FEATURE | Supatra Boats: a long history and a strong future

(Photo courtesy of Alan Haig-Brown)

Many of the world’s great cities are built on rivers. Most have developed fleets of cross-river ferries, but few have developed a commuter fleet that takes people up and down river to work, sightsee, and shop. Today’s Bangkok has a state-of-the-art transportation network of buses, sky train, subway, and affordable taxis; and yet, every day, thousands of passengers hop onto a fleet of commuter ferries that serves the 27 kilometres of river through the city’s core. One route reaches farther up to Pak Kred for a total of 30 kilometres.

With a population of over ten million spread over both sides, the Chao Phraya River, both for the many cross-river ferries and the commuter Express Boats, remains a key resource in the transportation infrastructure of a large, busy city. The commuter ferries share the river with tugs and barges working upriver with the flood and downriver with the ebb tide; multiple special ferries servicing hotels and condos; high-speed “long-tail” boats showing tourists the river and its side canals; and all with miscellaneous patrol and cargo vessels passing up and down through numerous bridges. The ferries stop at 14 piers along their route often alternating from one side to the other of the river, to service the complex traffic on the meandering Chao Phraya.

Relative to the low-wake commuter ferries that we see running between two or three terminals in cities like Amsterdam or Vancouver, this service is more like a multi-stop, city bus route. Unlike the buses on crowded streets, the skillful ferry operators can track through the massed traffic to reach the landings in good time.

A large, diverse, and continuously growing fleet

Khun Supapan Pichaironarongsongkram (Photo courtesy of Alan Haig-Brown)

Owner Khun Supapan Pichaironarongsongkram had built the fleet on the earlier work of her grandmother and mother who operated a series of cross river ferries. Khun Supapan took over the ferry system from the municipality of Bangkok, which had struggled to operate the system. She built it into a fleet of 60 all-wooden, uniquely suited and elegant vessels. These heavily-built but graceful 29- by 5.2-metre, wooden single-engine boats are popular with commuters and tourists alike. Today, there are 30 of the single-engine 29-metre boats and 12 of the twin-engined, 29-metred boats. Power on most of the vessels is one or two 260kW diesels giving speeds of about 16 knots.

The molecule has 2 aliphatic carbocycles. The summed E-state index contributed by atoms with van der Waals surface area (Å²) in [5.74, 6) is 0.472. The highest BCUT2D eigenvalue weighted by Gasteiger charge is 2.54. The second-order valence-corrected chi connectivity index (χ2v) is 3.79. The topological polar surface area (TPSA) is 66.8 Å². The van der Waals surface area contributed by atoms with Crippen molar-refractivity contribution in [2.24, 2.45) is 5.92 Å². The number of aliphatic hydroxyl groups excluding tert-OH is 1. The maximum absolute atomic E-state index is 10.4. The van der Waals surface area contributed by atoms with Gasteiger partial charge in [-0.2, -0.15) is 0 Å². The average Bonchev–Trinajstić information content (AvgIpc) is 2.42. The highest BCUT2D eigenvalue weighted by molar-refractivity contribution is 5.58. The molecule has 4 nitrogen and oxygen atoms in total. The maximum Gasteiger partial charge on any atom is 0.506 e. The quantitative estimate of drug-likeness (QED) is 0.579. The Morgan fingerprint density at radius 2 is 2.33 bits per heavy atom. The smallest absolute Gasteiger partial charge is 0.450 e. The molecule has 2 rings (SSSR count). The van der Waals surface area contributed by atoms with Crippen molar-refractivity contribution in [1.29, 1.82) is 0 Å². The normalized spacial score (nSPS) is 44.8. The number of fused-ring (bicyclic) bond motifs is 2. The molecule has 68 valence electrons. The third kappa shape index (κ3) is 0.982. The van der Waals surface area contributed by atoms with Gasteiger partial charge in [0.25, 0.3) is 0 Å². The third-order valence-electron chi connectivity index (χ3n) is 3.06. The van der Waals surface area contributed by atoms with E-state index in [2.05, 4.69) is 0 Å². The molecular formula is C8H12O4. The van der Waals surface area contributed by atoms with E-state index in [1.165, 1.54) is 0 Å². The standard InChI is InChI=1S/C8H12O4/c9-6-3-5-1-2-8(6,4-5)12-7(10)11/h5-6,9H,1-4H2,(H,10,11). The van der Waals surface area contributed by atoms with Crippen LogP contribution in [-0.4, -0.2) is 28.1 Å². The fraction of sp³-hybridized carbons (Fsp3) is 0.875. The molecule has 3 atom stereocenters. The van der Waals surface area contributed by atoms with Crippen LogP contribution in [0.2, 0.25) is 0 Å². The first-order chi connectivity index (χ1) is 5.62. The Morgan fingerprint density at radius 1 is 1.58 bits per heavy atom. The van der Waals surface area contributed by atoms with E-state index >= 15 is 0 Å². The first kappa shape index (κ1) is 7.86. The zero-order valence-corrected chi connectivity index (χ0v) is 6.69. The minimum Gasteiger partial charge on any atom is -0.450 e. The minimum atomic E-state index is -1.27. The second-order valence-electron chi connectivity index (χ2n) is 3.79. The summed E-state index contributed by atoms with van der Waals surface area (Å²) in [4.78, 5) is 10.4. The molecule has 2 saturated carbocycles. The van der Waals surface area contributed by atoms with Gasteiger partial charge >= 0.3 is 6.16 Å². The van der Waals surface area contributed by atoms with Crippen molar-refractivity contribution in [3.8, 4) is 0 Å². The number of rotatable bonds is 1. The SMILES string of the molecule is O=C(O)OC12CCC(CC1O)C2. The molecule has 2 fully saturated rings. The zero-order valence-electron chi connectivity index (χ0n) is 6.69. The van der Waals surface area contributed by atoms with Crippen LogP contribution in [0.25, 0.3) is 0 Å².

For fifty years, these boats have been the backbone of the Chao Phraya Express Boat fleet. Each day, the boats repeat regular landings at 32 piers, with the stern brought tight and held in place with the engine thrust on a spring line, for passengers to disembark and load. It makes for a lot of wear and tear on a wooden boat. The Express Boats moved 35,000-passengers daily pre-pandemic but dropped to 3,000 during the pandemic. The numbers are back up to about 18,000 per day as of February 2023. However, quality wood and skilled tradespeople continue to make maintenance, or even replacement, a challenge.

Catamaran express boat (Photo courtesy of Alan Haig-Brown)

For decades, Chao Phraya Express Boat Chairperson Khun Supapan had been weighing the alternatives from plywood to FRP, steel, and aluminum. Meantime, Australian designers were making huge strides in the design of aluminium catamarans. After extensive consultation with naval architects at Australia’s Schwetz Design, a catamaran commuter ferry design was developed. A huge departure from the existing single-hull, wooden boats, three of these new aluminium vessels were built at the company’s own shipyard in Ayutthaya and are operated by a sister company, the Chao Phraya Tourist Boat Company.